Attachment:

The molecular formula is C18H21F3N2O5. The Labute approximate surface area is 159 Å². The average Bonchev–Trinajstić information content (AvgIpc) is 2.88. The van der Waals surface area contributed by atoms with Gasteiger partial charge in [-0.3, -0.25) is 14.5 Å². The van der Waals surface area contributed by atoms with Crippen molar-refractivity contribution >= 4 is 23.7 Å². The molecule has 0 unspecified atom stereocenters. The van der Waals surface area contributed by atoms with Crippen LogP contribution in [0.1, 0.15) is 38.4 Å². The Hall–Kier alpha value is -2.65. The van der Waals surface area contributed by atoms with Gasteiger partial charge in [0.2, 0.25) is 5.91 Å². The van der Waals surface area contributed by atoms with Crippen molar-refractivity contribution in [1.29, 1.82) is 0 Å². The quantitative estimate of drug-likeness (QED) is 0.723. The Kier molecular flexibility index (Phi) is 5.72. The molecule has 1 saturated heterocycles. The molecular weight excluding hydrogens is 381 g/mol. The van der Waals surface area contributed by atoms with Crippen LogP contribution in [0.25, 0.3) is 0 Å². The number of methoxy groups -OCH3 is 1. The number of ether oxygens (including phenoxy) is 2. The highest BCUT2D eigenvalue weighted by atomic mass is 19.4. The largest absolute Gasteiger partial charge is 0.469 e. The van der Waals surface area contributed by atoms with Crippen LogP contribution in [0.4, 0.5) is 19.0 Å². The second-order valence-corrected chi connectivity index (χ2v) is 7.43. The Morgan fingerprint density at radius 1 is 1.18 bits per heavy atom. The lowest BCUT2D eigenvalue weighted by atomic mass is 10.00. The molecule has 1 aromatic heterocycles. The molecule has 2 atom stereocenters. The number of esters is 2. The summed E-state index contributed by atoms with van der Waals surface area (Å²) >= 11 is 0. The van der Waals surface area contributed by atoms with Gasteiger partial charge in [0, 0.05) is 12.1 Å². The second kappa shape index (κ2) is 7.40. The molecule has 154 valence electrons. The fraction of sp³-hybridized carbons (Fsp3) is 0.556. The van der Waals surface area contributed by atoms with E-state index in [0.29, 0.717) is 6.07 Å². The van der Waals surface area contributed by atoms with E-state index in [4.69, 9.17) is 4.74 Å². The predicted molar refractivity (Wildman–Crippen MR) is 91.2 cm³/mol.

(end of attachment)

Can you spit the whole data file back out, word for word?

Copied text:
The molecular formula is C18H21F3N2O5. The Labute approximate surface area is 159 Å². The average Bonchev–Trinajstić information content (AvgIpc) is 2.88. The van der Waals surface area contributed by atoms with Gasteiger partial charge in [-0.3, -0.25) is 14.5 Å². The van der Waals surface area contributed by atoms with Crippen molar-refractivity contribution >= 4 is 23.7 Å². The molecule has 0 unspecified atom stereocenters. The van der Waals surface area contributed by atoms with Crippen LogP contribution in [0.1, 0.15) is 38.4 Å². The Hall–Kier alpha value is -2.65. The van der Waals surface area contributed by atoms with Gasteiger partial charge in [0.2, 0.25) is 5.91 Å². The van der Waals surface area contributed by atoms with Crippen molar-refractivity contribution in [1.29, 1.82) is 0 Å². The quantitative estimate of drug-likeness (QED) is 0.723. The Kier molecular flexibility index (Phi) is 5.72. The molecule has 1 saturated heterocycles. The molecular weight excluding hydrogens is 381 g/mol. The van der Waals surface area contributed by atoms with Crippen LogP contribution in [0.25, 0.3) is 0 Å². The number of methoxy groups -OCH3 is 1. The number of ether oxygens (including phenoxy) is 2. The highest BCUT2D eigenvalue weighted by atomic mass is 19.4. The largest absolute Gasteiger partial charge is 0.469 e. The van der Waals surface area contributed by atoms with Crippen LogP contribution in [0.4, 0.5) is 19.0 Å². The second-order valence-corrected chi connectivity index (χ2v) is 7.43. The Morgan fingerprint density at radius 1 is 1.18 bits per heavy atom. The lowest BCUT2D eigenvalue weighted by atomic mass is 10.00. The molecule has 1 aromatic heterocycles. The molecule has 2 atom stereocenters. The number of esters is 2. The summed E-state index contributed by atoms with van der Waals surface area (Å²) >= 11 is 0. The van der Waals surface area contributed by atoms with Gasteiger partial charge in [0, 0.05) is 12.1 Å². The second kappa shape index (κ2) is 7.40. The molecule has 154 valence electrons. The fraction of sp³-hybridized carbons (Fsp3) is 0.556. The van der Waals surface area contributed by atoms with E-state index in [0.29, 0.717) is 6.07 Å². The van der Waals surface area contributed by atoms with E-state index in [4.69, 9.17) is 4.74 Å². The predicted molar refractivity (Wildman–Crippen MR) is 91.2 cm³/mol.